ICU Management & Practice, ICU Volume 7 - Issue 3 - Autumn 2007

Conflict Management

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Jean-Louis Vincent

Head, Department of Intensive Care,

Erasmus Hospital, Free University of

Brussels, Belgium


Conflict arises in all fields and workplaces and in ICU Management we are not immune to issues of disagreement. On the contrary, our unique role as physicians to patients and managers to staff puts us in a seemingly inevitable and continuous environment of conflict. Whether we must mediate a disagreement between doctors and nurses in our departments, or resolve a dispute involving the course or termination of care with a patients’ family, we often need to manage difficult situations in the absence of clear guidelines to lead our decision making process.


In this issue of ICU Management, we tackle the ethics and resolution practices involved with the broad range of disputes we encounter on a daily basis. Dr. Hawryluck and Dr. Lawless from Toronto General and St. Michaels Hospitals in Toronto, Canada outline ethical principles related to development of conflict resolution policy, while Senior Policy Analyst Nathalie Danjoux explains common causes and recommendations for preventing conflicts in interactions with patients and their families. Kathleen Bartholomew utilises her experience on the other side of the spectrum to advise on best practises for avoiding and resolving conflicts between nurses themselves as well as between nurses and doctors.


In order to continue to provide articles of innovative techniques in critical care, we have included a Special Focus on Hypothermia in this issue of ICU Management. Prof. Polderman of University Medical Centre in Utrecht, The Netherlands discusses the cost-effectiveness of induced hypothermia and Prof. Idrissi of University Hospital Brussels, in Belgium explores the limits of the use of hypothermia in his articles on mild hypothermia as treatment in both cerebral ischaemic insult and cardiac arrest. Dr. Gene Sung of the University of Southern California in Los Angeles, California summarises promising research with respect to the use of hypothermia in acute ischaemic stroke.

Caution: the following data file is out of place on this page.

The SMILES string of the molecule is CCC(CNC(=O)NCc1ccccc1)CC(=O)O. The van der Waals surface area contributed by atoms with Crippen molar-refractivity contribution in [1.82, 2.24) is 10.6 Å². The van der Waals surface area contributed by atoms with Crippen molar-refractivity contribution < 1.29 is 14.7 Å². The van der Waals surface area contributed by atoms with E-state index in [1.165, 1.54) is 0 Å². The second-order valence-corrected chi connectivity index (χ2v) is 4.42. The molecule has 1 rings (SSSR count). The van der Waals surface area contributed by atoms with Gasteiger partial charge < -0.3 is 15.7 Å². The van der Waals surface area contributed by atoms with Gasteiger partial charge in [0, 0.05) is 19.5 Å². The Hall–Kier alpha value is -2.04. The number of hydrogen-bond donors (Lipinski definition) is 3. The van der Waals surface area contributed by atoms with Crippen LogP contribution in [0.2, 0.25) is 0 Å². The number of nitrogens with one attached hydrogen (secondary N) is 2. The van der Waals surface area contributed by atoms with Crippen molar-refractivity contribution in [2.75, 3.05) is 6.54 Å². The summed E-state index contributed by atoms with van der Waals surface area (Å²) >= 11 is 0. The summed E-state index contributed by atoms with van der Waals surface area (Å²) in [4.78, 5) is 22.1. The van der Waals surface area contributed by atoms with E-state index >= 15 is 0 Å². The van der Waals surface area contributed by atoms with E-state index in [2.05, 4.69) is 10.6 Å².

Drs. Rothen and Mende have contributed an enlightening and timely article on special considerations in caring for obese patients in the ICU for our Management focus. We turn our attention to Norway for our Country Focus, where Dr. Hans Flaatten chronicles recent ICU cases that have captured the public’s interest and stimulated a myriad of changes in ethical and decision-making guidelines in futility cases. In addition, Dr. Nils Smith-Erichsen, an ICU consultant, delves into his personal experiences and opinions about the challenges and advantages of working in a Norwegian intensive care in this issues’ interview.


Be sure not to miss the preview for this year’s Society of Critical Care Medicine’s annual congress in Hawaii followed by an update on the highly anticipated preliminary results of the Epic II Study.


As ICU managers, we are continually faced with obstacles that stretch our skills as clinicians and challenge the limits of our management expertise. We hope that our focus on conflict management– both in terms of methods of prevention and policies for resolution will help you to overcome disputes that you confront on a daily basis.

Author<br> Jean-Louis Vincent Head, Department of Intensive Care, Erasmus Hospital, Free University of Brussels, Belgium &nbsp; Conflict arises i

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